Inspired by this paradigm, in this paper we describe the development of a database of human germline Modular Antibody Parts (MAPs) for predicting antibody tertiary structures. Figure 1 illustrates the MAPs workflow, which allows for predicting the structure of any mutated (usually affinity matured) antibody. First, a prototype sequence for the heavy (H) and light (L) chain variable domains is predicted from germline genes. Next, a model structure of the prototype sequence is created by identifying and assembling the closest MAPs structures. As detailed below, the MAPs database has structures for V* (V region Framework Region (FR) 1 to FR3), CDR3, and J* (J region FR4). Finally, the antibody structure is predicted by incorporating the amino acid (AA) changes of the antibody compared to the prototype.

Figure 1
figure 1

MAPs antibody structure prediction workflow. The MAPs database can be used to predict an antibody structure in three steps. First, a prototype sequence is predicted. In this work, that is accomplished by assigning germline genes that minimize the number of AA changes between the prototype and target antibody. However, prototype sequences from alternative methods that a user has confidence in can be used. In the second step, a prototype model is created by assembling and mutating the most similar models in the MAPs database. Finally, a predicted model of the antibody is created by mutating the prototype structure. The variable domain depicted for steps two and three is the VH of PDB 3ncJ [49] with four of the mutations highlighted.

The efficacy of the MAPs database to accurately predict antibody structures is assessed by predicting the structures of 260 antibodies not used in generating the database. We found that the experimentally resolved structures were predicted with an average all-atom root mean squared deviation (RMSD) of 1.900 ± 0.325 Å. Subsequently, we analyzed the broadly neutralizing anti-influenza antibody CH65 and the anti-HIV antibody 4E10 to provide starting points for the design of affinity matured antibody libraries and examine the frequency and effect of AA changes accumulated during the affinity maturation process.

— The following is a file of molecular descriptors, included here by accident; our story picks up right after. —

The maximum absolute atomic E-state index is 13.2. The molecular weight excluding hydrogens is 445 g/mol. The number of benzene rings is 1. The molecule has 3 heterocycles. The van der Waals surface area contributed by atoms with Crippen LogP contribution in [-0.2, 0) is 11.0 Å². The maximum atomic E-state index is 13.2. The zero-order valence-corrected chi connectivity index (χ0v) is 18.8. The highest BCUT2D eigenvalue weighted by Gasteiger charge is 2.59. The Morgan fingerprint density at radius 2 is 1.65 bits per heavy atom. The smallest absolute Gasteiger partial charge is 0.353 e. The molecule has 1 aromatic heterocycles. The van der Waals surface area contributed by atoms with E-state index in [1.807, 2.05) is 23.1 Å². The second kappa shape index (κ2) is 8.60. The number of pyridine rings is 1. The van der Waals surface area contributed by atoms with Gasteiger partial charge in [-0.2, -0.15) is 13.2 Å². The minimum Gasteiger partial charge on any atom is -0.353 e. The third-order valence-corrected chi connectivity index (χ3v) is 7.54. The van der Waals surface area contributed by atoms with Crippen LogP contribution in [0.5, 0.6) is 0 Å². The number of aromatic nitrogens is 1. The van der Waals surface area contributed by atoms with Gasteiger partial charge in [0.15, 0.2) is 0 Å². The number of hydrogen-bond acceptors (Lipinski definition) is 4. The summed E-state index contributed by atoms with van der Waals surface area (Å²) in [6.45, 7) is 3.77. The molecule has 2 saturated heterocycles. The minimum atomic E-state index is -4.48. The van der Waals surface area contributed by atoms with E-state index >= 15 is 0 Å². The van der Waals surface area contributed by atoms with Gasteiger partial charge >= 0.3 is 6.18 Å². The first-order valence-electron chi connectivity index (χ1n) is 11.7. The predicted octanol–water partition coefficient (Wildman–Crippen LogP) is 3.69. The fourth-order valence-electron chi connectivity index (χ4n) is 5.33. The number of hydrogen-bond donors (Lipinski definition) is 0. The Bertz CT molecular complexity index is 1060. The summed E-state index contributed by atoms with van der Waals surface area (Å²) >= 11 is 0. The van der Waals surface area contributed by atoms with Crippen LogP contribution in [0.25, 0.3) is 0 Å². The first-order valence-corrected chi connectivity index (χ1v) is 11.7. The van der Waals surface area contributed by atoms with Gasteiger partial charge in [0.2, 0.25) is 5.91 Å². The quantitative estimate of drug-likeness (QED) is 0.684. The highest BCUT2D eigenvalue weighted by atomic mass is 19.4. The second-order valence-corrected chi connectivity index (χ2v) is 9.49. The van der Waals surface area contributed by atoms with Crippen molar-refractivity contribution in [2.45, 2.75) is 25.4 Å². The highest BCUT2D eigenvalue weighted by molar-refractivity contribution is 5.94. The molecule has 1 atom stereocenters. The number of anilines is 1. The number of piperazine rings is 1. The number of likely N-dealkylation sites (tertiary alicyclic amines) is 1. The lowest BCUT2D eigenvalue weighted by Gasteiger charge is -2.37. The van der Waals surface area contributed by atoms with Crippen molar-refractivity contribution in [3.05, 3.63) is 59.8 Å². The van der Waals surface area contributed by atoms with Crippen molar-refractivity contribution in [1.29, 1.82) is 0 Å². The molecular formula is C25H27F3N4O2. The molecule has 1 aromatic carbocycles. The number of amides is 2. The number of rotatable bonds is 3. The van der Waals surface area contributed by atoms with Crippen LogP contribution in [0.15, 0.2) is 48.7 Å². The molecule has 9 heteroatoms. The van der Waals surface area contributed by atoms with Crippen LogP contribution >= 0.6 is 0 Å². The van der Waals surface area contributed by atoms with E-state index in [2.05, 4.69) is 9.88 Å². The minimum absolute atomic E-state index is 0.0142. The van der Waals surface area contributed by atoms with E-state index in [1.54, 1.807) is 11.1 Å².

Construction and content

An antibody’s antigen recognition site is formed by two “variable” domains, one each from a H and a L chain. Each domain contains three CDR (6 total) attached to a structurally conserved FR. For five out of six CDR (except for CDR3 in the H variable domain (VH)) there are a limited number of conformations that their backbones may assume, known as canonical structures [35]. These structurally conserved features allow for standardized numbering schemes describing each position in an antibody. In this paper, we use the IMGT® unique numbering [36-39] from IMGT®, the international ImMunoGeneTics information system®[35, 40]. IMGT® is a well-curated source of antibody sequences, genes, structures, and standards used extensively in this paper. Each VH is constructed by combining randomly selected V, D, and J genes from the IGH locus [34]. Light variable (VL) domains do not have D regions and are constructed by rearranging V and J genes from the IGK and IGL loci [34], forming either κ (V-KAPPA) or λ (V-LAMBDA) antibodies, respectively. Figure 2 shows the IMGT® unique numbering [36-39], the approximate start and end points of the V, D, and J regions (which depend on the length of the germline regions and trimming during V-(D)-J rearrangement), the conserved start and end points of the FR and CDR, and the location of FR and CDR within an antibody variable domain.

Figure 2
figure 2

Details of antibody sequence and structure. The IMGT® unique numbering scheme is shown in a vertical orientation. This includes the start and end points of the FR and CDR, the corresponding structures in the VH of the broadly neutralizing anti-HIV antibody 4E10, and the approximate start and end points of the V, D, and J regions. The listed starting and ending positions of the V, D, and J regions are only approximate due to the small variations in the lengths of these genes and/or owing to trimming by exonuclease. The starting and ending positions of the FR and CDR are shown with a larger font size. VL lack D genes but generally have longer V genes to compensate.

The first step in Figure 1 is the assignment of germline V, D, and J genes to an antibody to identify a prototype sequence. From the IMGT/GENE-DB [41] we downloaded all human germline V, D, and J genes and retained all complete (i.e., no missing nucleotides) and unique genes and alleles, spanning a total diversity of approximately 108 possible antibodies (see Table 1). The adopted hypothesis for assigning germline genes to an antibody variable domain is that the gene combination with the fewest AA changes from the corresponding portion of the antibody’s sequence is the one most likely to have been used in V-(D)-J recombination.